Alden tensed up. Was that movement behind him? He twitched. Alden choked a gasp as something cold gripped his neck. It felt solid yet ethereal, as though the wind had grabbed him. Alden peered down. At the edge of his vision he saw a shadowy hand with webbed claws.

A voice behind him froze his nerves and chilled emptiness into his stomach: “What do we have here? An intruder who brought back that which removes intruders. I think you just sealed your own fate, native.”

Alden felt his heart jump. His skin grew cold, and mucus seeped down his body. The shadowy hand threw the scalago to the ground next to Top. He held his hands over his head and lay still. He didn’t want to see what the Micagox would do next.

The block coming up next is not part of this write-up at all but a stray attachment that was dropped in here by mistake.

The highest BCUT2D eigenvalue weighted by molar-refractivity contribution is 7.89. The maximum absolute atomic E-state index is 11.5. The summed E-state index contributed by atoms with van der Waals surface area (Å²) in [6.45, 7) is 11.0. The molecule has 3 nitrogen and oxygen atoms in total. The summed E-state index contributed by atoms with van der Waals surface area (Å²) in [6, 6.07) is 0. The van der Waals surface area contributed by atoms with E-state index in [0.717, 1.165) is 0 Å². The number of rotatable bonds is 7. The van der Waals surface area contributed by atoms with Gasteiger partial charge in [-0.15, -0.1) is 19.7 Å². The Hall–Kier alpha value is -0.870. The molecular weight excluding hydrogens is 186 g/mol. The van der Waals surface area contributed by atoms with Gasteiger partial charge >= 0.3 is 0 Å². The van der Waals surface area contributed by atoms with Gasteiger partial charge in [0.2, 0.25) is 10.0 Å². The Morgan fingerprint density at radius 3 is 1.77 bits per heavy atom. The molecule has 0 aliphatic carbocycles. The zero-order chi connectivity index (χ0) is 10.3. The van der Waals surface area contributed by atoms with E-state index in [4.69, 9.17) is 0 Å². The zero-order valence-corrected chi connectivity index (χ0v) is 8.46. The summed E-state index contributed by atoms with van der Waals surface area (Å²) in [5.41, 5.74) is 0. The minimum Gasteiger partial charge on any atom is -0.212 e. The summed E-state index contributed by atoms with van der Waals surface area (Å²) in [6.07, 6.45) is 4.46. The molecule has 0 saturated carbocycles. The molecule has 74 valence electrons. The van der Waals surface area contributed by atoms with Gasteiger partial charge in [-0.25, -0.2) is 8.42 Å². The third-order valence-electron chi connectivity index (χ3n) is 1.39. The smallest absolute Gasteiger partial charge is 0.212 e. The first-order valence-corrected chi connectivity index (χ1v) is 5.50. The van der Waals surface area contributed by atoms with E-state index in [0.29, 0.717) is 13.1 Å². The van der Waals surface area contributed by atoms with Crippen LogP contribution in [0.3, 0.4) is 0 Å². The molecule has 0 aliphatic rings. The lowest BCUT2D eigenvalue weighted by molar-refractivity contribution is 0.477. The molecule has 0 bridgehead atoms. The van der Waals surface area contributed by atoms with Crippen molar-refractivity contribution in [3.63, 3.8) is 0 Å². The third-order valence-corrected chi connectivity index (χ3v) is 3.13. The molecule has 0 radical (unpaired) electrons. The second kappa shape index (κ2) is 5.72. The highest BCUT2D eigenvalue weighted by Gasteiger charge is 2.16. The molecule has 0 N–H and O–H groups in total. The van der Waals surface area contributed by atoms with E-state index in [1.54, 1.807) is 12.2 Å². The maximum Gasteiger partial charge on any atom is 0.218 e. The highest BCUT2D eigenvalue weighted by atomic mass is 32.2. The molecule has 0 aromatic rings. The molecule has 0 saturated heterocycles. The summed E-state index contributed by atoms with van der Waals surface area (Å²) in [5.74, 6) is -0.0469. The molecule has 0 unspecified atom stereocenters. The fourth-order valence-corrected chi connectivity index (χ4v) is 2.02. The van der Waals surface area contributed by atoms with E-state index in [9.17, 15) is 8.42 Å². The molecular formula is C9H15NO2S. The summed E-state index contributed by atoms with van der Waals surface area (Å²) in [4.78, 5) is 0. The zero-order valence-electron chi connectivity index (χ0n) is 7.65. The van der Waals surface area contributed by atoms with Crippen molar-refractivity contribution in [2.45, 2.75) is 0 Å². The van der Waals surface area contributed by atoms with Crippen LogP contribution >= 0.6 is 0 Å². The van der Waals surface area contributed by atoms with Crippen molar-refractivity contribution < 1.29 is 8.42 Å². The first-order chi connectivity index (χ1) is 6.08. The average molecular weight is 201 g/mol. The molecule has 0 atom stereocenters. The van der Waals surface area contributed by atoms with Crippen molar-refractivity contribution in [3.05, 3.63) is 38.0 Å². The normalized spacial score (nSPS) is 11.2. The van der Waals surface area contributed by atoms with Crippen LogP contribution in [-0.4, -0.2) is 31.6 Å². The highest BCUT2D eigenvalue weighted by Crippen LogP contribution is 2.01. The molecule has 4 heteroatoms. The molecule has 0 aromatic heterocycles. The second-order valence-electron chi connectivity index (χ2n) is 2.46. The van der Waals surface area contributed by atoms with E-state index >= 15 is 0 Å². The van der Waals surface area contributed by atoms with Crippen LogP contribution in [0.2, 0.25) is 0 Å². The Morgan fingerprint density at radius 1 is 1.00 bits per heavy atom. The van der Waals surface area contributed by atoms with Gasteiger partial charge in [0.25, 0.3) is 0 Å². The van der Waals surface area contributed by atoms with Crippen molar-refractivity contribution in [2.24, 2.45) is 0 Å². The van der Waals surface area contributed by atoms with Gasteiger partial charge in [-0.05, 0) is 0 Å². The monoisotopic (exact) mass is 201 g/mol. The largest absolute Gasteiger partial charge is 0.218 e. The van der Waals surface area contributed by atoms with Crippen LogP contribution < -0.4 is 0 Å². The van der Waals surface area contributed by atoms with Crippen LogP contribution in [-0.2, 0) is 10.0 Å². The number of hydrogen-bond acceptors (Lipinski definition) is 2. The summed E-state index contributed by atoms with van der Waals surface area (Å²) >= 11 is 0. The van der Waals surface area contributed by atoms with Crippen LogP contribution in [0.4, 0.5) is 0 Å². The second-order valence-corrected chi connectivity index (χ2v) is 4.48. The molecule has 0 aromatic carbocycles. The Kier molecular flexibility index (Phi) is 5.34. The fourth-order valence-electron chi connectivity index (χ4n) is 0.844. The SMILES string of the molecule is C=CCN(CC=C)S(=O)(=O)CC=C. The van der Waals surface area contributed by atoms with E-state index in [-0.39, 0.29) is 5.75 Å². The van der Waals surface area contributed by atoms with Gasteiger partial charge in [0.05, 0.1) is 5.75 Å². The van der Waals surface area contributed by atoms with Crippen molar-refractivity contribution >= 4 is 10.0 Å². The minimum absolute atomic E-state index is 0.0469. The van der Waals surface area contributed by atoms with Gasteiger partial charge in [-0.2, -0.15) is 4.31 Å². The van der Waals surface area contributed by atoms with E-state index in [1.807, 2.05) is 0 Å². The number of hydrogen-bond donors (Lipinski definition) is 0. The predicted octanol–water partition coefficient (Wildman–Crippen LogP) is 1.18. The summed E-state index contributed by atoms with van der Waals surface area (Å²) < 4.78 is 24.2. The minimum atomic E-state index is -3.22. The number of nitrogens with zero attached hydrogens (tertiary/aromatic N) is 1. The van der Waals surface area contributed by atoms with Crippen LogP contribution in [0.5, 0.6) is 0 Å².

“What? Who is…?” The crescent-masked Micagox bent over Alden. “They’re cold. They have some scrapes and there’s pressure around the neck. I don’t see any real damage, fortunately. Someone–” The Micagox looked up. “Yyy? What did you do?”

“We have an intruder, Floir,” said the chilly voice behind Alden. “Don’t be a wuss. You know what we do to intruders.”

Floir stood up. “We show them compassion. We only act if they hurt us first.”

“I consider returning that ball of idiocy a hurting,” Yyy said, as if discussing pleasant weather. “So I’ll hurt back.”

Top shouted, and Alden heard a thump and a grunt behind him. He flipped onto his back. Top stood before him, facing a black-robed Micagox, presumably Yyy, who lay with their back against a tree. Top held in both arms a black and white staff.

“Don’t hurt my friend,” Top yelled like a small fry standing up to a school bully.